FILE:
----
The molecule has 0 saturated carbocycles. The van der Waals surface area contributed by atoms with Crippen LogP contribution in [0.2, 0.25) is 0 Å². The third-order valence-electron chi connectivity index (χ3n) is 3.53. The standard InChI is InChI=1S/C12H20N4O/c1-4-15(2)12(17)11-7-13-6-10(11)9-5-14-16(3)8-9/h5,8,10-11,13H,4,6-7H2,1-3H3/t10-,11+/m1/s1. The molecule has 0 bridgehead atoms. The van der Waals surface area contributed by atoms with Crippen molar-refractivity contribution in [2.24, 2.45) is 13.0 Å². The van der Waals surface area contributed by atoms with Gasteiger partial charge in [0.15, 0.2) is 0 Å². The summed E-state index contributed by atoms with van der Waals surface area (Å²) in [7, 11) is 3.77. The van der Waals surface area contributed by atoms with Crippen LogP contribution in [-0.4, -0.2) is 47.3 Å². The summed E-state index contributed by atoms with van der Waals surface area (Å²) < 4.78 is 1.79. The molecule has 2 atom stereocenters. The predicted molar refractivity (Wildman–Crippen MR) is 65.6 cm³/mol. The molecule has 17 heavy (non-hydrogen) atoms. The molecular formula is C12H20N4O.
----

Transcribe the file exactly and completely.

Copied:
The molecule has 0 saturated carbocycles. The van der Waals surface area contributed by atoms with Crippen LogP contribution in [0.2, 0.25) is 0 Å². The third-order valence-electron chi connectivity index (χ3n) is 3.53. The standard InChI is InChI=1S/C12H20N4O/c1-4-15(2)12(17)11-7-13-6-10(11)9-5-14-16(3)8-9/h5,8,10-11,13H,4,6-7H2,1-3H3/t10-,11+/m1/s1. The molecule has 0 bridgehead atoms. The van der Waals surface area contributed by atoms with Crippen molar-refractivity contribution in [2.24, 2.45) is 13.0 Å². The van der Waals surface area contributed by atoms with Gasteiger partial charge in [0.15, 0.2) is 0 Å². The summed E-state index contributed by atoms with van der Waals surface area (Å²) in [7, 11) is 3.77. The van der Waals surface area contributed by atoms with Crippen LogP contribution in [-0.4, -0.2) is 47.3 Å². The summed E-state index contributed by atoms with van der Waals surface area (Å²) < 4.78 is 1.79. The molecule has 2 atom stereocenters. The predicted molar refractivity (Wildman–Crippen MR) is 65.6 cm³/mol. The molecule has 17 heavy (non-hydrogen) atoms. The molecular formula is C12H20N4O.